Common Questions and Concerns After an Indiana Semi Truck Accident – Answers from a Trucking Accident Attorney
Indiana is the fifth-busiest state for commercial freight traffic, with over 720 million tons of freight passing through our state each year. Thanks to planned improvements in infrastructure and roadways, as well as increasing presence from global distributors like FedEx and Amazon, the freight volume passing through Indiana is expected to increase 60% by the year 2040.
But there is a risky element to this commercial success, involving the sheer number of tractor trailers and other commercial vehicles on Indiana’s interstates, state roads, and highways. As of 2017 at least 8% of the vehicle collisions that occurred in Indiana involved commercial vehicles, a number that has historically increased by as much as 5% each year.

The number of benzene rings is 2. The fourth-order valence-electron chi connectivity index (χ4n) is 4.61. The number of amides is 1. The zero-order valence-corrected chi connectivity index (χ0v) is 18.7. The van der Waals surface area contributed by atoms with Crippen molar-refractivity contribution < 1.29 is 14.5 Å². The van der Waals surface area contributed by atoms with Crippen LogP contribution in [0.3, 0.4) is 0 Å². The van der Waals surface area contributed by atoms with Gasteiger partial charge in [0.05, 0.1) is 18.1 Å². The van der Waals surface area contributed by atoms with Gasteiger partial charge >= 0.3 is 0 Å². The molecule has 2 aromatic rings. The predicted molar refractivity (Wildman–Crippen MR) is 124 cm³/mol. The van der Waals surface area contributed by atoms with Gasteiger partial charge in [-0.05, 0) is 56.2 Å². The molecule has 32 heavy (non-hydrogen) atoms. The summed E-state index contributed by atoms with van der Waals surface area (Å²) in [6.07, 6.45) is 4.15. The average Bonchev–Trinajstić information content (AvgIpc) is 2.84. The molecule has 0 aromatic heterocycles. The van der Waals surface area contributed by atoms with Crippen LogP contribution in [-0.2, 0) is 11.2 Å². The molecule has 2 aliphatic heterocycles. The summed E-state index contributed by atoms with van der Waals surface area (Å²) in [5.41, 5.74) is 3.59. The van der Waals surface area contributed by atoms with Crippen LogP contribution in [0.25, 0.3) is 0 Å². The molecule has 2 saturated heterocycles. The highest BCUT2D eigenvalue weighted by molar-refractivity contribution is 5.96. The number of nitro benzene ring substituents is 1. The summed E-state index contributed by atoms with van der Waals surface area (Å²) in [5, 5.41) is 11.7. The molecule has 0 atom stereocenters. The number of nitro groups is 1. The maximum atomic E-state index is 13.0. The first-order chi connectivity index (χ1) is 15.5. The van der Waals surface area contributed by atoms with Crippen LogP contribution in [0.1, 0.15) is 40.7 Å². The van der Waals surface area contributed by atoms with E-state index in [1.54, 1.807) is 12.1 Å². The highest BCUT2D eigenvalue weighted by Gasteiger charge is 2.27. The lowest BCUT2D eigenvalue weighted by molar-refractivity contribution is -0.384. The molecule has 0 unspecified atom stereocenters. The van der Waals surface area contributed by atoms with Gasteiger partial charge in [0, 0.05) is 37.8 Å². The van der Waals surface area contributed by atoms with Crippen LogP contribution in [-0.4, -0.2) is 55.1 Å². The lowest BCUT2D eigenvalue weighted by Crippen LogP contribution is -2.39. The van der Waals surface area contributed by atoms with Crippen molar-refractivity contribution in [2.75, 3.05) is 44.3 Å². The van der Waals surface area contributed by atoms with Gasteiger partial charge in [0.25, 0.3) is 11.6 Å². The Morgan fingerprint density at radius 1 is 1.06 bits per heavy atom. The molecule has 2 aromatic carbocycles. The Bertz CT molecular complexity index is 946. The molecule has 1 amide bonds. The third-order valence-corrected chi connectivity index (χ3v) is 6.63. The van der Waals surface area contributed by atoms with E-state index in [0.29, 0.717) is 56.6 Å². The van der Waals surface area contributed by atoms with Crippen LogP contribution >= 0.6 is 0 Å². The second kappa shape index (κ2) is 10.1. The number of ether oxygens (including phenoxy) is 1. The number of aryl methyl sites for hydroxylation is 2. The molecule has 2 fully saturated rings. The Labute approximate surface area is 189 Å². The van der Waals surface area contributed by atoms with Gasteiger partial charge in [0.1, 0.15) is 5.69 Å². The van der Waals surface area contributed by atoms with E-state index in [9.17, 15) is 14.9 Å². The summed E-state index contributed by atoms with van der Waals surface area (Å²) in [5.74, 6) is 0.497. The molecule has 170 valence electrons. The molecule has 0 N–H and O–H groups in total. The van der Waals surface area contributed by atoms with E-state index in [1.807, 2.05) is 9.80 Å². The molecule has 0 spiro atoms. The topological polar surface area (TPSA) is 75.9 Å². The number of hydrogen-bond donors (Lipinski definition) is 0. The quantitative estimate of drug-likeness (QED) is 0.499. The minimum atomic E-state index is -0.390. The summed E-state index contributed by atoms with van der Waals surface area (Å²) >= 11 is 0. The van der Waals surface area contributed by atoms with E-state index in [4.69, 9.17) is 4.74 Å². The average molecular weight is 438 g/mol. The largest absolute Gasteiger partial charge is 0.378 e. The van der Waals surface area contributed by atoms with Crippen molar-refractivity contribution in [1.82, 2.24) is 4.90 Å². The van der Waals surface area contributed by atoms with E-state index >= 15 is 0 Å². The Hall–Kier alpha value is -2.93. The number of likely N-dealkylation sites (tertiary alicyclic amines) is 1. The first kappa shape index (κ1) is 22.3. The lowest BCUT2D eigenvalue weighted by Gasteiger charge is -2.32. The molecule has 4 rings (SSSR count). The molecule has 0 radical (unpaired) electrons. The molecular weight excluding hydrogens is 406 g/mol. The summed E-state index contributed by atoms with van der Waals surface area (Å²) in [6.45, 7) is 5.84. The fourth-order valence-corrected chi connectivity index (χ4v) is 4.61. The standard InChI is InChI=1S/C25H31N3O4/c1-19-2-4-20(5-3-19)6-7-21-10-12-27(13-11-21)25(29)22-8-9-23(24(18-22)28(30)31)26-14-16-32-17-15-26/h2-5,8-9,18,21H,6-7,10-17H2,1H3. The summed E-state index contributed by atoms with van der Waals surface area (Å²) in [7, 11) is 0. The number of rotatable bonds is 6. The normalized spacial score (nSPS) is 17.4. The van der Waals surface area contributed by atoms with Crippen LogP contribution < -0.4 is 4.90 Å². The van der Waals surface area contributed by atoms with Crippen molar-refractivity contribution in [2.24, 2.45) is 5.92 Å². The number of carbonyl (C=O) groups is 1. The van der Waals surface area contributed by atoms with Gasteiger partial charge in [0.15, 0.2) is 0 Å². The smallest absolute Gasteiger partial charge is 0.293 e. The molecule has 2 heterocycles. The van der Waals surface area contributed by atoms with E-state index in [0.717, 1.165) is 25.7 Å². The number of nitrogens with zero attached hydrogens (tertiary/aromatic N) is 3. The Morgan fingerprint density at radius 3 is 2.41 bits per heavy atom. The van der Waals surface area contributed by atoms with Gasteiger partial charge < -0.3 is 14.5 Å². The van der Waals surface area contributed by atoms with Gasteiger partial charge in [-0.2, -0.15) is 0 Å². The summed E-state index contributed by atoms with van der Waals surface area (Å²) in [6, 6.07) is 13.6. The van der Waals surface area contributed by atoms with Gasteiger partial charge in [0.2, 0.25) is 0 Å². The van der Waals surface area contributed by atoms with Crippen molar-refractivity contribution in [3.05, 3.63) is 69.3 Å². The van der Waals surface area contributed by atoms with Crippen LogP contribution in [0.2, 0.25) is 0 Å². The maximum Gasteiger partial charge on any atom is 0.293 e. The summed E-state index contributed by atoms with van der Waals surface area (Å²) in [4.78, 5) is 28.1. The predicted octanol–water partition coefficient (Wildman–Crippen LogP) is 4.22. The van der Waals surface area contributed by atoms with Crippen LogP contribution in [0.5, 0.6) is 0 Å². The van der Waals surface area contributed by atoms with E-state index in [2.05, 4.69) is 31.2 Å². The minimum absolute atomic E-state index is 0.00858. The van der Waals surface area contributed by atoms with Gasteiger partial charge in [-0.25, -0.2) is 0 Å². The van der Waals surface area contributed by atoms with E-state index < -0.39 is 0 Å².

For a passenger vehicle driver or occupant who is injured in an accident with a semi truck, these numbers go beyond statistics to represent a life-altering traumatic experience. From the resulting injuries and long-term effects to lingering questions about the possible role of negligence, semi truck accidents leave the injured with lots of questions, and sometimes a lack of answers. We offer this blog to bring some peace of mind and help you decide what the next best steps are for you.
Indiana Semi Truck Laws
Truck drivers and other commercial vehicle operators passing through Indiana are governed by the regulations and guidelines of the Federal Motor Carrier Safety Administration (FMCSA) and the National Highway Traffic Safety Administration (NHTSA). These two bodies pass legislation governing everything from the manufacturing of commercial vehicles to their maintenance. There are also laws and guidelines that apply to the qualification and continual training of commercial drivers. All these laws are in addition to the traffic laws and driving safety best practices that every driver must follow.
Here are a few of the extra rules of the road for commercial vehicles that must be followed:
- Drivers must be routinely tested for alcohol and controlled substances.